21 singing, I believe. I m straining to hear him over the truck. It sounds like Happy Trails. Star leans forward to me. It s dark out, there is nothing to see, she hisses in a loud whisper. It doesn t matter, I tell her through the corner of my mouth, not wanting to get in trouble again with Captain-sit-your-ass-in-the-back. I get sick anyway. I need to be shotgun or in the middle of a back seat. Well, you better toughen up, Junie. This isn t summer camp. My mouth drops open. How could I see this coming? I whisper angrily. There wasn t a clause when I signed my life away that said, There will be no sitting in view of the windshield. Didn t you bring Dramamine with you? she bristles. It doesn t work, Nurse Star. My doctor gave me something stronger, but I don t like to take it, I tell her with force. Why? It makes me loopy. Don t be stupid. Take it so you don t throw up all over us. This is a six-hour ride across a desert! Oh, all right, I huff. I pull out a bottled water from my bag and my prescription bottle. I stare at the label. Here it goes...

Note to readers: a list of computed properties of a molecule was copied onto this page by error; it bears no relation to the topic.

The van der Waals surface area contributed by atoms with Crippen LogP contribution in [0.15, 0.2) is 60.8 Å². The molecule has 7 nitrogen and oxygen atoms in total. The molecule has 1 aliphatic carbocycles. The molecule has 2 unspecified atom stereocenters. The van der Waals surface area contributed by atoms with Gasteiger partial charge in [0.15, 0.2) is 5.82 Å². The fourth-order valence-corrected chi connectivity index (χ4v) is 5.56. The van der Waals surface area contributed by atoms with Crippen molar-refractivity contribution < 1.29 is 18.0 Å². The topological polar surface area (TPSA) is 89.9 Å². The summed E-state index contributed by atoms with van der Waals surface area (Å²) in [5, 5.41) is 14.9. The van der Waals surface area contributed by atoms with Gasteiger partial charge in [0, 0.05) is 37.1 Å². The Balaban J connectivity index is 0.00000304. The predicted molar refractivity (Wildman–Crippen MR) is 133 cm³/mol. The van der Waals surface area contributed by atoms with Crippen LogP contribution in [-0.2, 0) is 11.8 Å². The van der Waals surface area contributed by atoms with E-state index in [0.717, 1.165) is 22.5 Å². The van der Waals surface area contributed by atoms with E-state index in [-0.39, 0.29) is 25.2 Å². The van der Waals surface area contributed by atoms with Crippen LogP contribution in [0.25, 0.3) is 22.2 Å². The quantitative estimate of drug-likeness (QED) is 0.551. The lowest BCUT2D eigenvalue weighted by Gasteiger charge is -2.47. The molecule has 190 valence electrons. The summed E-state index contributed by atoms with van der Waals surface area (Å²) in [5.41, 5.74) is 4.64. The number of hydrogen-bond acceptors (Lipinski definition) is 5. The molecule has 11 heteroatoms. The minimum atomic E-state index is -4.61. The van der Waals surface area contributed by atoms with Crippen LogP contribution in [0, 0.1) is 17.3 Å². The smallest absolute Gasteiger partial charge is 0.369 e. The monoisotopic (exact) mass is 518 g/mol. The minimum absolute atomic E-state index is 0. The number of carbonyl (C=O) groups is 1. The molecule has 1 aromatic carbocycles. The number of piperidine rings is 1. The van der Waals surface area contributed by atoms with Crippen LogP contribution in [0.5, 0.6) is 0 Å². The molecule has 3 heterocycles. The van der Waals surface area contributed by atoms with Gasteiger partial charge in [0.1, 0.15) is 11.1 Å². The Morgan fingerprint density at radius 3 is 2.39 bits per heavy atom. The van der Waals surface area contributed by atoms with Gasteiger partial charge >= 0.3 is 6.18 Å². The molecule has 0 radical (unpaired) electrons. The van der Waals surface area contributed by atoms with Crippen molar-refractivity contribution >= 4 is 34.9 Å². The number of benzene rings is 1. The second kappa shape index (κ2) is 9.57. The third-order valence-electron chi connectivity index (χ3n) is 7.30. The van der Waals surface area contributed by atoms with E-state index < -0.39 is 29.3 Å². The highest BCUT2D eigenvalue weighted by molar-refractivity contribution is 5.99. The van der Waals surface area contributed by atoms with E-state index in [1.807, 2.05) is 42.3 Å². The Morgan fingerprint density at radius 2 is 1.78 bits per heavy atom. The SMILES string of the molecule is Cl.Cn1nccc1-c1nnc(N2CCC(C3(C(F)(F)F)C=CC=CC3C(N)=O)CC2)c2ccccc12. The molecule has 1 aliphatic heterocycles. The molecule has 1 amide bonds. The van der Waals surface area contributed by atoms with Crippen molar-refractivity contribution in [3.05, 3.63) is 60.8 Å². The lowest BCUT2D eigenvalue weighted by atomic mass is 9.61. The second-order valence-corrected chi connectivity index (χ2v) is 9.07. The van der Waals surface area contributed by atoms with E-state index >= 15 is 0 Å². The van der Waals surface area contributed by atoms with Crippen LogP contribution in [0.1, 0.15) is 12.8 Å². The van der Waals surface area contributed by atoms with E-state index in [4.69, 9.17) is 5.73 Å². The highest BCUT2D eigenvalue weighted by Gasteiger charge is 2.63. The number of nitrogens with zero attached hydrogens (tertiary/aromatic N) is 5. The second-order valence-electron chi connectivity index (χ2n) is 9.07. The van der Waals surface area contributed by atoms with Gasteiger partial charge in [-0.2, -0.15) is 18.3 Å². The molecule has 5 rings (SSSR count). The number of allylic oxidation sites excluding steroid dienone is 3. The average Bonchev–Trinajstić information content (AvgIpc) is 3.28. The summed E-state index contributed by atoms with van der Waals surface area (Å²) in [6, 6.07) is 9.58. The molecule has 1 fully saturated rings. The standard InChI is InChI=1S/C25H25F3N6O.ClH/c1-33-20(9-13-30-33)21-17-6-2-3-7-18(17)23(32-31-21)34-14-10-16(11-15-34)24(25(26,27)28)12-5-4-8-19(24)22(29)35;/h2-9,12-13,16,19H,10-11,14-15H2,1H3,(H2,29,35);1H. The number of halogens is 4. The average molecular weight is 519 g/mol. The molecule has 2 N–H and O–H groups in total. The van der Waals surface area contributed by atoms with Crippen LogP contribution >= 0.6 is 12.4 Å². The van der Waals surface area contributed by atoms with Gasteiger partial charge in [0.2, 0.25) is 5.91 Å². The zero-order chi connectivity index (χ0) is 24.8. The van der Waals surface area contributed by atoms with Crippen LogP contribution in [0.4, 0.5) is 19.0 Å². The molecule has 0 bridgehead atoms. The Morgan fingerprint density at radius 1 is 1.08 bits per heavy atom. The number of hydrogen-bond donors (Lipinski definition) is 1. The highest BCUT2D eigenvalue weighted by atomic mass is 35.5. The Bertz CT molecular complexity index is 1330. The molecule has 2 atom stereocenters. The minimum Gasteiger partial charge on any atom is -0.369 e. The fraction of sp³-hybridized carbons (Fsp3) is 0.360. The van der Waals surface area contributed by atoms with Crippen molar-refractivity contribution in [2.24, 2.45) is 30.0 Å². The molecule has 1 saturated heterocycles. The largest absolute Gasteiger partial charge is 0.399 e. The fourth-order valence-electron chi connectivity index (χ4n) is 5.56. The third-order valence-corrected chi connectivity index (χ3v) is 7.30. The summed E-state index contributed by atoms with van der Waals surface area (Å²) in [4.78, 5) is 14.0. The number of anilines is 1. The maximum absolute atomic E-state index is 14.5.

22 Tyler: I rub my fingers over my temples; civilians give me a fuckin headache. Is this girl serious? The other Flower-Powers are idealistic but at least have a clue. This girl, holy shit! I strap on my helmet and give the order to move out. Until we meet again... Gunny s singing, and I sit back secure into my seat, anticipating the rough road off the base. It s a superstitious thing, but we all do it. Teams come up with ways of coping. Gunny s mom always told him to never say good-bye. You have to say things like see you soon, or until tomorrow. Good-bye is a permanent sentiment terminal. Living in harm s way all the time, terminal is death. We ve been lucky, six months and we haven t lost anyone on our team; we ve been in fire fights and in the line of explosions but haven t lost anyone. Every time we go out on a mission Gunny sings Happy Trails to ward off negative vibes and he says it helps him to keep his head in the game. I say, whatever my guys have to do to stay focused, do it. The chatter over the radio starts about our civilian passengers whether they are hot or deployment hot. Defined as not so attractive on